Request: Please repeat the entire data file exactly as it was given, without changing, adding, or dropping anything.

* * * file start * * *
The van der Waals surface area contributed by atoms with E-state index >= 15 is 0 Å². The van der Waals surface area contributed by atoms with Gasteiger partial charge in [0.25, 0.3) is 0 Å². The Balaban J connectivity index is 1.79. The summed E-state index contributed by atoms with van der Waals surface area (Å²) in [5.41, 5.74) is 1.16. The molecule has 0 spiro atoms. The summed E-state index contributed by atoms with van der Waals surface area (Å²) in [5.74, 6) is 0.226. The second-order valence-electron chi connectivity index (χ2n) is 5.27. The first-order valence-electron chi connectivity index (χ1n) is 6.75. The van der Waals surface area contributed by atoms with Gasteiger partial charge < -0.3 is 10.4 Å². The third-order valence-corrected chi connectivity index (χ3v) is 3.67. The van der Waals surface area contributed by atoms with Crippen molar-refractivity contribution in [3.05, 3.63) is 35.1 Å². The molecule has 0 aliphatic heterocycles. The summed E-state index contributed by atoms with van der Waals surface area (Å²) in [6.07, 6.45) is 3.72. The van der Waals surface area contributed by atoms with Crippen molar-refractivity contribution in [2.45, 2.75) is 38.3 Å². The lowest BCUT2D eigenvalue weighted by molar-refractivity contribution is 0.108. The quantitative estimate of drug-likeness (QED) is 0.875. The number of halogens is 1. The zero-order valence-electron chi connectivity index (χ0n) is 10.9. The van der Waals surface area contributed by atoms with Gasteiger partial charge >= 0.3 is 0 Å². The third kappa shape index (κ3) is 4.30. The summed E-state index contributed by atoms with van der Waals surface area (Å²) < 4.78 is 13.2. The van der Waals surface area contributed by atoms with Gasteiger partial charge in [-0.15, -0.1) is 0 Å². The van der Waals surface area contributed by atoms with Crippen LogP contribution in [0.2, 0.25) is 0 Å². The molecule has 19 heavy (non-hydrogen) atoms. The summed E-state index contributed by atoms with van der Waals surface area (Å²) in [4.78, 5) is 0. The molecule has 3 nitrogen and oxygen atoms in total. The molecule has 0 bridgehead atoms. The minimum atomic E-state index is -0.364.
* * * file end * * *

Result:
The van der Waals surface area contributed by atoms with E-state index >= 15 is 0 Å². The van der Waals surface area contributed by atoms with Gasteiger partial charge in [0.25, 0.3) is 0 Å². The Balaban J connectivity index is 1.79. The summed E-state index contributed by atoms with van der Waals surface area (Å²) in [5.41, 5.74) is 1.16. The molecule has 0 spiro atoms. The summed E-state index contributed by atoms with van der Waals surface area (Å²) in [5.74, 6) is 0.226. The second-order valence-electron chi connectivity index (χ2n) is 5.27. The first-order valence-electron chi connectivity index (χ1n) is 6.75. The van der Waals surface area contributed by atoms with Gasteiger partial charge < -0.3 is 10.4 Å². The third-order valence-corrected chi connectivity index (χ3v) is 3.67. The van der Waals surface area contributed by atoms with Crippen molar-refractivity contribution in [3.05, 3.63) is 35.1 Å². The molecule has 0 aliphatic heterocycles. The summed E-state index contributed by atoms with van der Waals surface area (Å²) in [6.07, 6.45) is 3.72. The van der Waals surface area contributed by atoms with Crippen molar-refractivity contribution in [2.45, 2.75) is 38.3 Å². The lowest BCUT2D eigenvalue weighted by molar-refractivity contribution is 0.108. The quantitative estimate of drug-likeness (QED) is 0.875. The number of halogens is 1. The zero-order valence-electron chi connectivity index (χ0n) is 10.9. The van der Waals surface area contributed by atoms with Gasteiger partial charge >= 0.3 is 0 Å². The third kappa shape index (κ3) is 4.30. The summed E-state index contributed by atoms with van der Waals surface area (Å²) < 4.78 is 13.2. The van der Waals surface area contributed by atoms with Gasteiger partial charge in [-0.15, -0.1) is 0 Å². The van der Waals surface area contributed by atoms with Crippen LogP contribution in [0.2, 0.25) is 0 Å². The molecule has 19 heavy (non-hydrogen) atoms. The summed E-state index contributed by atoms with van der Waals surface area (Å²) in [4.78, 5) is 0. The molecule has 3 nitrogen and oxygen atoms in total. The molecule has 0 bridgehead atoms. The minimum atomic E-state index is -0.364.